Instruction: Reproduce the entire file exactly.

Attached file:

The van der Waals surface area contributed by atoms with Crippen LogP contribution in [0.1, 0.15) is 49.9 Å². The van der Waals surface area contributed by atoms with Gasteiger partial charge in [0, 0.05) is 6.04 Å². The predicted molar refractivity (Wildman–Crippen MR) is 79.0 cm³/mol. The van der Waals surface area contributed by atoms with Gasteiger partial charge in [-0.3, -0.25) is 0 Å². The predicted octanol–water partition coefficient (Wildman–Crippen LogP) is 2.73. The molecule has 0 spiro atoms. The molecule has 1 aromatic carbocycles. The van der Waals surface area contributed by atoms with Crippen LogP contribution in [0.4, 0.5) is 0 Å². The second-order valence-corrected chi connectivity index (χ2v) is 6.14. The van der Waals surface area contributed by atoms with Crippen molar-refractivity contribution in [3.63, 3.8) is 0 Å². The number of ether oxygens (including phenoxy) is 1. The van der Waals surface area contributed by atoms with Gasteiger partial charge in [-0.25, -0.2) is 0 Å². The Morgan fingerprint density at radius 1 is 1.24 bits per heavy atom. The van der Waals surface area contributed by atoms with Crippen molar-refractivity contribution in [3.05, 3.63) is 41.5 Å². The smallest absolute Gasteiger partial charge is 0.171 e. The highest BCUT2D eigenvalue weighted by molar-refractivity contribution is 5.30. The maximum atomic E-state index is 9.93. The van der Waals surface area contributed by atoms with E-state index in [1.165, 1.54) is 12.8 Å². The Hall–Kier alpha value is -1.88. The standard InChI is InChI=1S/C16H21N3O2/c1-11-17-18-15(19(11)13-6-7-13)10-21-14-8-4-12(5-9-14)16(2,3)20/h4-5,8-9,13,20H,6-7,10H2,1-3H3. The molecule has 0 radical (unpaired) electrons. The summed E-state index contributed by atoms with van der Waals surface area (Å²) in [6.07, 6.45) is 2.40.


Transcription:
The van der Waals surface area contributed by atoms with Crippen LogP contribution in [0.1, 0.15) is 49.9 Å². The van der Waals surface area contributed by atoms with Gasteiger partial charge in [0, 0.05) is 6.04 Å². The predicted molar refractivity (Wildman–Crippen MR) is 79.0 cm³/mol. The van der Waals surface area contributed by atoms with Gasteiger partial charge in [-0.3, -0.25) is 0 Å². The predicted octanol–water partition coefficient (Wildman–Crippen LogP) is 2.73. The molecule has 0 spiro atoms. The molecule has 1 aromatic carbocycles. The van der Waals surface area contributed by atoms with Crippen LogP contribution in [0.4, 0.5) is 0 Å². The second-order valence-corrected chi connectivity index (χ2v) is 6.14. The van der Waals surface area contributed by atoms with Crippen molar-refractivity contribution in [3.63, 3.8) is 0 Å². The number of ether oxygens (including phenoxy) is 1. The van der Waals surface area contributed by atoms with Gasteiger partial charge in [-0.25, -0.2) is 0 Å². The Morgan fingerprint density at radius 1 is 1.24 bits per heavy atom. The van der Waals surface area contributed by atoms with Crippen molar-refractivity contribution in [3.05, 3.63) is 41.5 Å². The smallest absolute Gasteiger partial charge is 0.171 e. The highest BCUT2D eigenvalue weighted by molar-refractivity contribution is 5.30. The maximum atomic E-state index is 9.93. The van der Waals surface area contributed by atoms with E-state index in [1.165, 1.54) is 12.8 Å². The Hall–Kier alpha value is -1.88. The standard InChI is InChI=1S/C16H21N3O2/c1-11-17-18-15(19(11)13-6-7-13)10-21-14-8-4-12(5-9-14)16(2,3)20/h4-5,8-9,13,20H,6-7,10H2,1-3H3. The molecule has 0 radical (unpaired) electrons. The summed E-state index contributed by atoms with van der Waals surface area (Å²) in [6.07, 6.45) is 2.40.